The first principal of the college was Leonara G’meiner, an Australian. She had actually been invited by Annie Besant. She was her disciple. She was also a theosophist. And Leonara G’meiner came along with her niece all the way from Australia, O’James. Ms. O’James was put in charge of the Montessori school and Leonara G’meiner became the principal of the college. One of the major contributions of Leonara G’meiner was her fight against purdah. Let me mention that Leonara G’meiner had a major role to try and stop the girls from leaving school and she was quite happy because by the 1930s the dropout range of the students had reduced remarkably. So, these were the two things, the purdah and the dropout rate which she tried to control.


So, as the number of the students went up and also, we got a lot of students from north India. It was not just Delhi but there were students coming from Jalandhar, Lahore, from places in UP like Khurja. And I am specially mentioning Khurja because one of the students of the first batch, 1924, Kalavati Gupta, who enrolled as the second student (the first student was Rajdulari Sharma who became the vice-principal of the school) came from Khurja. She studied history in this college and also went on to become a lecturer in the department of history before she became the principal in 1934. So, these were the different places where they came from and they needed the residence as well. So, they put tin sheds in the school in two rooms which served as classrooms as well as the place where they would be staying. So, it was in 1932 when the numbers became unmanageable that they shifted to this place on Alipore Road, Chandravali Bhawan which was actually a kind of a house, a bungalow which was donated again by Rai Pyare Lal to serve as the school.


But it was from 1926 onwards, that Leonara G’meiner had been negotiating with the British government about the Alipore House, the place where we are actually located. Leonara G’meiner retired in 1934 but without any success in getting this place. Kalavati Gupta took up this and it was only on August 6, 1938, that the government decided to give us this building for two lakhs. The college management paid 2,00,000 rupees and 60,000 was given by the government. The college entered this building in October 1938, again October 6, 1938 but it was formally inaugurated on February 7, 1939 by Lady Linlithgow. And since then, of course, we have been in this building. It has now gone onto become a heritage building. We have kept our front façade as it is. There has been a lot of expansion but all that expansion is towards the back side and we have kind of expanded because the number of students now has gone up remarkably.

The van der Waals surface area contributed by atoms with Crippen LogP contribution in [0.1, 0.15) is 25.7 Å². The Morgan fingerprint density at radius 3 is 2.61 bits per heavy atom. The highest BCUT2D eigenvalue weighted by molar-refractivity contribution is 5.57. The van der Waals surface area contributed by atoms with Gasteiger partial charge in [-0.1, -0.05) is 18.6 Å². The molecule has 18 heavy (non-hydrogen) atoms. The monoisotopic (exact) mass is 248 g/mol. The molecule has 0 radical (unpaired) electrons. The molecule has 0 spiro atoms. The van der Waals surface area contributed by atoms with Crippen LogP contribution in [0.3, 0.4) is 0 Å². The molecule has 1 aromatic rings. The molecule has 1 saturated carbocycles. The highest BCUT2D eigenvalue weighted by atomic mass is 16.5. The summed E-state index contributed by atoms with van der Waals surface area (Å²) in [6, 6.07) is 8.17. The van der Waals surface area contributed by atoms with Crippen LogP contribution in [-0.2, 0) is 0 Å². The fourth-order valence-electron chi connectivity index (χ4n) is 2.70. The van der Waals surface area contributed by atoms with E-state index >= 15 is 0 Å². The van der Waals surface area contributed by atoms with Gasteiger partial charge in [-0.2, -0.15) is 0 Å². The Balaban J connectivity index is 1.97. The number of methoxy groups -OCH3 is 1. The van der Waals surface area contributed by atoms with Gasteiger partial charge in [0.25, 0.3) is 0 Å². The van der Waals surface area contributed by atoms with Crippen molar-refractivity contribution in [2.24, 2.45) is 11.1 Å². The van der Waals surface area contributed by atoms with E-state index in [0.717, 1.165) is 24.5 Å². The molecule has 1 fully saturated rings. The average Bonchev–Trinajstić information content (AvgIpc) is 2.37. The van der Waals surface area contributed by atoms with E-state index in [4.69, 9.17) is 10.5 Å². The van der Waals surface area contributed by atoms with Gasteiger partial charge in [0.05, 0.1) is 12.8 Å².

I would also like to mention Lala Jugal Kishore, the grandfather of our later chairman, Shri Narayan Prasad-ji. He was one of the founder members. This group of Delhi theosophists got together to start this school for girls in 1904. As Kalyani mentioned earlier, that it was very difficult to get the girls out of their homes to study in the school. They preferred to be taught at home.


This school was called Indraprastha Hindu Kanya Shikshalay. The use of the term ‘Hindu’ is important not in any communal sense but it was a way of appealing to the community that they should send their daughters to this school where their purdah traditions, where their values would be preserved. And it was within a year or two, rather 1906, onwards that we had students coming from the other communities. We had Christians, we had Muslims, we had Jains coming in. And as far as the Muslim girls were concerned, like again the Hindus who preferred that there should be a panditain  to teach them, they preferred Ustanis who would teach them at home. But by 1906-1908, they realised that it was difficult to get Ustanis and that they could not be taught at home. So therefore, the kind of confidence which the school gave to not only the Hindu community but to the other communities to send their daughters to school is remarkable.